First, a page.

Assessing Genetic Risks for Ovarian and Breast Cancer
MADISON - Women faced with a known genetic mutation or significant risk factors for breast and/or ovarian cancer now have a resource for exploring their options for prevention and surveillance.
Earlier this year, the UW Health Breast Center launched the state’s first multidisciplinary service for patients with an increased risk for breast and ovarian cancer.
When a woman is first scheduled in the High Risk Clinic, she will be evaluated by a team of experts including medical oncologists, surgical oncologists, gynecologic oncologists, plastic surgeons, genetic counselors, and/or cancer psychologists.
The clinic offers routine surveillance appointments as well as the comprehensive first evaluation and risk assessment. The clinic provides conveniently scheduled imaging so patients traveling from a long distance can have all their annual screening done on the day they are seen in this clinic.
The program, run in collaboration with the UW Carbone Cancer Center, also offers patients access to breast cancer prevention trials. Research initiatives include novel screening techniques, evaluation of new genetic markers and medical prevention trials.
Eligible patients have a:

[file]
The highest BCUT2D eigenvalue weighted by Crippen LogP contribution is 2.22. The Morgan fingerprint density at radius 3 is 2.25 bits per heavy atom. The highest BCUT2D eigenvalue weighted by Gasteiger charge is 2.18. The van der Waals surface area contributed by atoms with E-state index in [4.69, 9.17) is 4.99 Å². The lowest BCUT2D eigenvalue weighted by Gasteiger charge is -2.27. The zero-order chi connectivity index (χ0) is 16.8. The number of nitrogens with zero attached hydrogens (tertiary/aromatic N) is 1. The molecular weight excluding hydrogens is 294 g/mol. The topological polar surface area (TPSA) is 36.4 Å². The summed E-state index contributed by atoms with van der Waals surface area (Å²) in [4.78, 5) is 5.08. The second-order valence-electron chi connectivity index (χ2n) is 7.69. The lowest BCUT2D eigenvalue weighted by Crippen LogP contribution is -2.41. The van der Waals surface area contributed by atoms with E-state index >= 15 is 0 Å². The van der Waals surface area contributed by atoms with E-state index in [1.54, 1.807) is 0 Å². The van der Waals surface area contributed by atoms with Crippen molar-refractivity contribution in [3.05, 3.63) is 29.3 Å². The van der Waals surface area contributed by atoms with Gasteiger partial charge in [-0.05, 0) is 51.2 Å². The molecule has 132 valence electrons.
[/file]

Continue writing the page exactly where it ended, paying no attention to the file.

- Known BRCA1 or 2 gene mutations
- First-degree relative with a BRCA1 or BRCA2 gene mutation, and who haven’t had personal genetic testing
- Lifetime risk of breast cancer of 20 percent or greater, according to risk assessment tools (such as the Gail Model Risk)
- History of radiation therapy to the chest between the ages of 10 and 30 years
- Personal history of ovarian cancer, lobular carcinoma in situ (LCIS), atypical ductal hyperplasia (ADH) or atypical lobular hyperplasia (ALH)
- Relatives with any of the following diagnoses: breast cancer under the age 50, ovarian and breast cancer, male beast cancer, or bilateral breast cancer
- Other genetic mutations which place them at increased risk for developing breast cancer (such as Li-Fraumeni syndrome, hereditary diffuse gastric cancer syndrome, Cowden syndrome, or Bannayan-Riley-Ruvalcaba syndrome) or have first-degree relatives with these syndromes.